We are growing lettuce and winter greens at the library.
We continue to read about shipping delays and other issues with supplies and goods getting to stores. We thought it would be fun to grow our own lettuce this winter and share with any who are interested. Just baby plants so far, but we hope that in late October we can share lettuce and other greens.
Want to try and grow your own? Let us know as we are looking into adding grow lights with a stand available for checkout, but want to know if anyone is interested in borrowing grow lights for a month at a time.
The library is creating monthly “Takeout” crafts for teens and adults. Stop by the library and pick up a takeout box and set of instructions for creating at home. Working with our hands can be a good stress reliever.
The library lobby art has changed. Come take a look at the work of artist Jess Ruffing of Coffeetime Art. We are certainly enjoying her watercolors. Stop in before the end of October to see these beautiful pieces.
Growing up I was only taught about two kingdoms of living things – plants and animals. I discovered some years ago that fungus is classed as its own kingdom and is estimated to contain 2-3 million species. But other than that, I knew very little about fungus. That made me fascinated with the new book “Entangled Life: how fungi make our worlds, change our minds and shape our futures,” by Merlin Sheldrake.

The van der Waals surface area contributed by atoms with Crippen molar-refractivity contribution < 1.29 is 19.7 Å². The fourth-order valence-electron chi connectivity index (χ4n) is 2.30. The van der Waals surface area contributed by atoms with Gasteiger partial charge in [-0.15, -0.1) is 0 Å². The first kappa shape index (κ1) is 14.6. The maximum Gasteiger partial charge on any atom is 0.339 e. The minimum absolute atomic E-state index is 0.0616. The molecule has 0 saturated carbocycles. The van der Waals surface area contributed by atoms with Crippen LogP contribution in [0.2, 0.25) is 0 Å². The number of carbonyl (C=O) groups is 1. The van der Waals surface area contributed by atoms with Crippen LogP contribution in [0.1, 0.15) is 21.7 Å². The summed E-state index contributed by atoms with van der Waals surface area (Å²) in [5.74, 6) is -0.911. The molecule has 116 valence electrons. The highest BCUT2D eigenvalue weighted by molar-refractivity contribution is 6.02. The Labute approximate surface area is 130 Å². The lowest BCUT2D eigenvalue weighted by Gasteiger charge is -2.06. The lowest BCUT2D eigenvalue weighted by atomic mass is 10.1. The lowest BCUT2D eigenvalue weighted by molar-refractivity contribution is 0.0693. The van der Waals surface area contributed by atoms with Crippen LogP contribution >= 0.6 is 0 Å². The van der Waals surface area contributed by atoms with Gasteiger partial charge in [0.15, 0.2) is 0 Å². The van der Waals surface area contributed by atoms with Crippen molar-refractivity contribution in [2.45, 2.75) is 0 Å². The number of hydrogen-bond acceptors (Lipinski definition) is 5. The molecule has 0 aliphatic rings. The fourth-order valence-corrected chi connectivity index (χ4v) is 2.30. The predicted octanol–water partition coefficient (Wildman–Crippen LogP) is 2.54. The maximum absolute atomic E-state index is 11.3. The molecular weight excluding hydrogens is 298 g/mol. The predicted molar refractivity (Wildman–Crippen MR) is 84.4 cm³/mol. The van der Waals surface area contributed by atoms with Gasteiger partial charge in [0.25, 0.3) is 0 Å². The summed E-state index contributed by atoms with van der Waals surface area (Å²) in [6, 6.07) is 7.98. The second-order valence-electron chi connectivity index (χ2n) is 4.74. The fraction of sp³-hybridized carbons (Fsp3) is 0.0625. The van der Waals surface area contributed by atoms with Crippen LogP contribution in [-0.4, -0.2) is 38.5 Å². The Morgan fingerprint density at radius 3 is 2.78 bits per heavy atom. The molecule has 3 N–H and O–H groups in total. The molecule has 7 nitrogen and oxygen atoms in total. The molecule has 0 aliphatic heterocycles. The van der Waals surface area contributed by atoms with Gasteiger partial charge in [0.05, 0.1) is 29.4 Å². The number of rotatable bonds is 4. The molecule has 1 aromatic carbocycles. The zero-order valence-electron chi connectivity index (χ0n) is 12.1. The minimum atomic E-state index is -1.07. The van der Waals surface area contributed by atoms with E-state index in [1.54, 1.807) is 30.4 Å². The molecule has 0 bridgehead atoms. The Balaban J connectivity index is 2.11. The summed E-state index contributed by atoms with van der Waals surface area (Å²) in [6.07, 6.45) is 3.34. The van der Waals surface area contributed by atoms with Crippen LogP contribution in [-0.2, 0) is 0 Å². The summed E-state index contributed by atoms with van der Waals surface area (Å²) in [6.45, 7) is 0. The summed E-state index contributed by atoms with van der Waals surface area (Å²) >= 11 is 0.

Then move to outer space and the search for exoplanets – distant elusive worlds that sustain life. “The Smallest Lights in the Universe,” by Sara Seager. It is a memoir about a planetary scientist suddenly feeling alone in the universe after the unexpected death of her husband and finding solace in the alien beauty of exoplanets.
Ben Bova is a science fiction writer who has been publishing fairly regularly since the early 1970’s. His latest is written with Doug Beason and is titled “Space Station Down.” Two rogue cosmonauts attempt to take over the International Space Station and use it to destroy New York City and more. But they are unsuccessful in killing all the astronauts aboard the ISS and now she is trying to save herself, the station and New York City.
And finally, with the year continuing to be different I was looking for some new recipes. “See You on Sunday,” by Sam Sifton, food editor of the New York Times is a cookbook for family and friends which was just what I needed to feel like cooking might be worth the work and hassle. I generally like to cook and bake, but this year was throwing me off. This cookbook with its heavenly description of the necessity of garlic bread, the recipe for red beans and rice, a supreme comfort food from childhood and then lots of ways to cook potatoes – always a favorite of mine no matter how they’re prepared.